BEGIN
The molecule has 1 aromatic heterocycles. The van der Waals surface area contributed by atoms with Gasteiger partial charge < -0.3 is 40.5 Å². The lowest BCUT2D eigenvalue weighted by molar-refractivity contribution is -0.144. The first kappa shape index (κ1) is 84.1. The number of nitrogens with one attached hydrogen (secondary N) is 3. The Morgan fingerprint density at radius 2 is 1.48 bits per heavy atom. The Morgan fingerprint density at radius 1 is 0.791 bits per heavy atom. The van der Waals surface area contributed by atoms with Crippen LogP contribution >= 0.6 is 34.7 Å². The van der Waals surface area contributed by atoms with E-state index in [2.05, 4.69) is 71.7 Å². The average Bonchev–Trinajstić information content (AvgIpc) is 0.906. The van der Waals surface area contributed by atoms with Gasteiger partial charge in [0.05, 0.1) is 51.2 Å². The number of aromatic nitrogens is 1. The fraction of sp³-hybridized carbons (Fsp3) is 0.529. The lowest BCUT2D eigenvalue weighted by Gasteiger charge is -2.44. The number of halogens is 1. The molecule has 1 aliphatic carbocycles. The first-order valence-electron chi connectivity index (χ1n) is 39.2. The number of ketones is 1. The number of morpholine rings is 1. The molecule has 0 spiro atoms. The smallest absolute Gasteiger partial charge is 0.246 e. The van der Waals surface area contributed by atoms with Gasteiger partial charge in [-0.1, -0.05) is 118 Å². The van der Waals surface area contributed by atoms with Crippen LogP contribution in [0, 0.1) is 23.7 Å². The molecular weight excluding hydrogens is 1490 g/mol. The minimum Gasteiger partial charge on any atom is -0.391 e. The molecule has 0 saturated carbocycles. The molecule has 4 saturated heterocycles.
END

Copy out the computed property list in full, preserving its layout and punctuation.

The molecule has 1 aromatic heterocycles. The van der Waals surface area contributed by atoms with Gasteiger partial charge < -0.3 is 40.5 Å². The lowest BCUT2D eigenvalue weighted by molar-refractivity contribution is -0.144. The first kappa shape index (κ1) is 84.1. The number of nitrogens with one attached hydrogen (secondary N) is 3. The Morgan fingerprint density at radius 2 is 1.48 bits per heavy atom. The Morgan fingerprint density at radius 1 is 0.791 bits per heavy atom. The van der Waals surface area contributed by atoms with Crippen LogP contribution >= 0.6 is 34.7 Å². The van der Waals surface area contributed by atoms with E-state index in [2.05, 4.69) is 71.7 Å². The average Bonchev–Trinajstić information content (AvgIpc) is 0.906. The van der Waals surface area contributed by atoms with Gasteiger partial charge in [0.05, 0.1) is 51.2 Å². The number of aromatic nitrogens is 1. The fraction of sp³-hybridized carbons (Fsp3) is 0.529. The lowest BCUT2D eigenvalue weighted by Gasteiger charge is -2.44. The number of halogens is 1. The molecule has 1 aliphatic carbocycles. The first-order valence-electron chi connectivity index (χ1n) is 39.2. The number of ketones is 1. The number of morpholine rings is 1. The molecule has 0 spiro atoms. The smallest absolute Gasteiger partial charge is 0.246 e. The van der Waals surface area contributed by atoms with Gasteiger partial charge in [-0.1, -0.05) is 118 Å². The van der Waals surface area contributed by atoms with Crippen LogP contribution in [0, 0.1) is 23.7 Å². The molecular weight excluding hydrogens is 1490 g/mol. The minimum Gasteiger partial charge on any atom is -0.391 e. The molecule has 0 saturated carbocycles. The molecule has 4 saturated heterocycles.